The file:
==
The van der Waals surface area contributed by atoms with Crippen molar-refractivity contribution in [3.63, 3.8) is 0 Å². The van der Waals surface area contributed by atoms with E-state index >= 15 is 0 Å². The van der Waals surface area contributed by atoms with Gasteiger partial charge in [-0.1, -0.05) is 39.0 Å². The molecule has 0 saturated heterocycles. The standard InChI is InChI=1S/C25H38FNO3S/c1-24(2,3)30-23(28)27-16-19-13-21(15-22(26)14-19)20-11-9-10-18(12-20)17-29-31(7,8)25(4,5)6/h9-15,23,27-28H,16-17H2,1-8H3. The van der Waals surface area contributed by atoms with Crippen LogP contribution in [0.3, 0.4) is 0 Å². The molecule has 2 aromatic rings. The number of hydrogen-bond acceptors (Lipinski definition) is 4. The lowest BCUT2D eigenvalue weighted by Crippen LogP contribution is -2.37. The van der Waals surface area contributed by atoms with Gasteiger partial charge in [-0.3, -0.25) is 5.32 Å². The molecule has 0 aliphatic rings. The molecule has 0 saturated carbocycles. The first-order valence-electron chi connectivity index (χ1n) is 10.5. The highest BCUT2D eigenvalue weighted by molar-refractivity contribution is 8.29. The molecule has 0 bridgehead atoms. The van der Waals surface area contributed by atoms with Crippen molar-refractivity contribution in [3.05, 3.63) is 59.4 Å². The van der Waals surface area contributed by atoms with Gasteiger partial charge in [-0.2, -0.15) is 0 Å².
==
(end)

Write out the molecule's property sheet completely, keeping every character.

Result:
The van der Waals surface area contributed by atoms with Crippen molar-refractivity contribution in [3.63, 3.8) is 0 Å². The van der Waals surface area contributed by atoms with E-state index >= 15 is 0 Å². The van der Waals surface area contributed by atoms with Gasteiger partial charge in [-0.1, -0.05) is 39.0 Å². The molecule has 0 saturated heterocycles. The standard InChI is InChI=1S/C25H38FNO3S/c1-24(2,3)30-23(28)27-16-19-13-21(15-22(26)14-19)20-11-9-10-18(12-20)17-29-31(7,8)25(4,5)6/h9-15,23,27-28H,16-17H2,1-8H3. The van der Waals surface area contributed by atoms with Crippen LogP contribution in [0.3, 0.4) is 0 Å². The molecule has 2 aromatic rings. The number of hydrogen-bond acceptors (Lipinski definition) is 4. The lowest BCUT2D eigenvalue weighted by Crippen LogP contribution is -2.37. The van der Waals surface area contributed by atoms with Gasteiger partial charge in [-0.3, -0.25) is 5.32 Å². The molecule has 0 aliphatic rings. The molecule has 0 saturated carbocycles. The first-order valence-electron chi connectivity index (χ1n) is 10.5. The highest BCUT2D eigenvalue weighted by molar-refractivity contribution is 8.29. The molecule has 0 bridgehead atoms. The van der Waals surface area contributed by atoms with Crippen molar-refractivity contribution in [3.05, 3.63) is 59.4 Å². The van der Waals surface area contributed by atoms with Gasteiger partial charge in [-0.2, -0.15) is 0 Å².